The Jackson River joins the Cowpasture River near the Town of Irongate to form the James River. Approximately 40 miles upstream the Jackson River is impounded by Gathright Dam to form Lake Moomaw. This dam and the cold water tailwater fishery it created has stirred up quite a controversy over the years. To make a long story short, some landowners here have successfully defended their claims to not only owning the land under the river, but also the fish that swim in the river. As a result, float fishermen may float through these areas, but they may not fish. This is not the case for every landowner along the tailwater though. The Jackson Tailwater is approximately 19 miles long from the dam to the City of Covington. The upper section (about five miles) from the dam to Johnson Springs is best avoided by the float fisherman. The Jackson Tailwater supports a naturally reproducing population of rainbow and brown trout. It has not been stocked since the landowners won their historic court battle, however the fishery has flourished. Rainbows are the predominant species, but browns are plentiful also, especially farther downstream. Fallfish, the largest native minnow species in Virginia, are caught often too, some of them approaching 20 inches. The Jackson River Tailwater is a beautiful river, with excellent fishing. It is a great destination for trout addicts.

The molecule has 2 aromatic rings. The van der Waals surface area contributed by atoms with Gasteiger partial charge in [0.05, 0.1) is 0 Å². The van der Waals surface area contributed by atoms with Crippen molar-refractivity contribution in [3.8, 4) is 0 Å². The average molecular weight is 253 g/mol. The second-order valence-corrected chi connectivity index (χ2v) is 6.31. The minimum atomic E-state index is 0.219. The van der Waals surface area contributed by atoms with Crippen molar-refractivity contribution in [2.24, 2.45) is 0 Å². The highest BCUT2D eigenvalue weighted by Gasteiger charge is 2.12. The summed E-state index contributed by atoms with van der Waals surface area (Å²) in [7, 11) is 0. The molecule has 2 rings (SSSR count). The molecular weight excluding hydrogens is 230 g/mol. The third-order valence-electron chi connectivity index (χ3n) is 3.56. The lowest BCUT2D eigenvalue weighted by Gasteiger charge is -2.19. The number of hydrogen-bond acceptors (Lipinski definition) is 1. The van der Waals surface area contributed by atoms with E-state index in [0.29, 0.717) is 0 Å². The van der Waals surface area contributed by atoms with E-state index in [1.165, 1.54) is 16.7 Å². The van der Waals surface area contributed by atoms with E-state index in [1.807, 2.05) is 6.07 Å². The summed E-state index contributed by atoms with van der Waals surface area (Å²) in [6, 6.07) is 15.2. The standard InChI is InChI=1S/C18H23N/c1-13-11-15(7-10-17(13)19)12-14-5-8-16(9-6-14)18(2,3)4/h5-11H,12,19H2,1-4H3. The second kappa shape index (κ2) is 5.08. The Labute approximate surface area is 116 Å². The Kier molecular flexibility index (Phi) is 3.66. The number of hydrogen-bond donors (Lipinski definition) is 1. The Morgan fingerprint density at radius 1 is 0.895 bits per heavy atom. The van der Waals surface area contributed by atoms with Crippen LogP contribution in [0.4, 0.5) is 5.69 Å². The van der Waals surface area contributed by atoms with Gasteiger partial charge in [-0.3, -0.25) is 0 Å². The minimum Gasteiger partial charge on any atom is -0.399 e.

Jackson River weather
Jackson River Flow Rate at Gathright Dam